Staying safe online: the potential contribution of the Arts and Humanities to enhance the public’s awareness of cybercrime and cybersecurity

Staying safe online: the potential contribution of the Arts and Humanities to enhance the public’s awareness of cybercrime and cybersecurity

By Dr Audrey Guinchard

With the latest 2015 statistics finally recording the rise of online fraud after years of weak recording and calls for better knowledge of cybercrime, developing better cybersecurity practices have never been so crucial to prevent cybercrime.

Nevertheless, cybersecurity suffers from a reputation of being out of reach for the end-users, the preserve of ‘geeks’ and those digitally literate.

To raise awareness that being safe online does not require a degree in computing, the UK Government has launched its “Be Cyber Streetwise” campaign. Those in London would have seen the colourful visuals and three simple but key messages on the Tube’s carriages to have better passwords, anti-virus softwares and to update softwares on a regular basis.

The newly created European Centre for Cybercrime (EC3) linked to Europol has also tried to develop similar infographics to give tips on how to protect oneself’s against malwares and fraud.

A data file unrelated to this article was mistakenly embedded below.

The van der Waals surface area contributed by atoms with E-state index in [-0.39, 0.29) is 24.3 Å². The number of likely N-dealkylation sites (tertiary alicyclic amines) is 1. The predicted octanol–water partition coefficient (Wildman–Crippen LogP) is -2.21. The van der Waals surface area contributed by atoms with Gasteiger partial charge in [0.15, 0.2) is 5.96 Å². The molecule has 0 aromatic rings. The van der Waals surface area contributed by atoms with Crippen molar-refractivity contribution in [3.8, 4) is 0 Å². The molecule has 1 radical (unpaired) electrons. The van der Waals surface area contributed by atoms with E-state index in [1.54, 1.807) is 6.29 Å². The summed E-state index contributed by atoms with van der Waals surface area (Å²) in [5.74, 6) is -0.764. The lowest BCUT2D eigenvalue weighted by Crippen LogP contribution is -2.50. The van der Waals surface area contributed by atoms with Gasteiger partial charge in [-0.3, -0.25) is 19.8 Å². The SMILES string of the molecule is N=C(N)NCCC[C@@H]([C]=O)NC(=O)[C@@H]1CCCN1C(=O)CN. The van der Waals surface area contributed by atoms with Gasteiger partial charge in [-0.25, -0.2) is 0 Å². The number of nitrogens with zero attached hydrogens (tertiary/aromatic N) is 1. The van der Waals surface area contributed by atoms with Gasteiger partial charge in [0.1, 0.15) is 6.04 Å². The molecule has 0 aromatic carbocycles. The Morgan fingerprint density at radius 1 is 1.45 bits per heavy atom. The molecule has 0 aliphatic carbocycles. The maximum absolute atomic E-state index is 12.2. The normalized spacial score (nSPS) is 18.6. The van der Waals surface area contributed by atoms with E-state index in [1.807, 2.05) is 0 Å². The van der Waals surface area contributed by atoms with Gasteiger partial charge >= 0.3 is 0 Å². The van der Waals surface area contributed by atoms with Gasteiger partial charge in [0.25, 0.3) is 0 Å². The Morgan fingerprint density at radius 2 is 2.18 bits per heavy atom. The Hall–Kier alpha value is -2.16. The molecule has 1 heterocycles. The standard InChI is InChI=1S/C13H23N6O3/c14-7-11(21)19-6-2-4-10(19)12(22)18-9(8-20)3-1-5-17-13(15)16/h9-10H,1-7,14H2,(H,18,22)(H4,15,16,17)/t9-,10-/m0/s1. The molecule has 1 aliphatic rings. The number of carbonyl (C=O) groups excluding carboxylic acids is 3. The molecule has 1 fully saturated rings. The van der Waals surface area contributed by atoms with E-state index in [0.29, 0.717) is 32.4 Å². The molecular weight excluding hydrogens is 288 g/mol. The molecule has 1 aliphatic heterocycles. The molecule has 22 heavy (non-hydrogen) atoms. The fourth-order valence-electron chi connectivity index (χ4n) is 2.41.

However, is the message getting across? According to a 2015 UK report, 23% of adults still lack basic digital skills which do not even include knowing the three steps to stay safe online. The 2015 European Cybersecurity survey is no more encouraging as 51% open emails from people they do not know.

Could the Arts and Humanities enhance the public’s awareness of cybercrime/cybersecurity?

Already, some theatre plays have emerged to tell the darksides of the net, warning of the dangers brought by the lack of privacy from Government surveillance (Privacy, 2014 London) as well as those of (big) data sharing and cybercriminals behaviours (Darknet, 2016, London).  Furthermore, Darknet’s director Russell Bender and writer Rose Lowenstein engaged with their audience, during the two years creative process (Cambridge Science Festival, March 2014), and after. The play was indeed followed with four well-attended post-show talks on the different topics that the play touched on – TOR, data collection, how to stay safe online and hacking and human rights.

It may well be time to go further and use the creativity and power of communication of the Arts and Humanities to build a future where being safe online is standard practice and easily accessible to the public.

(Disclaimer: this post does not engage the University of Essex, but its sole author)

Dr Audrey Guinchard. A member of the Editorial Board for the Journal of Strategic Security (US – Henley-Putman University) since 2011, she has published on cybercrime and cybersecurity analyzing the challenges criminal law and human rights face in the digital age. She is Co-Investigator, leading the law work package, in the UK EPSRC funded project (2013-2017) Digital Prosumer – Establishing a ‘Futures Markets’ for Digital Personhood Data (EP/L005859/1).  She received a Visiting Fellowship at the Centre for Research in the Arts, Social Sciences and Humanities (CRASSH) – University of Cambridge – in Spring 2010.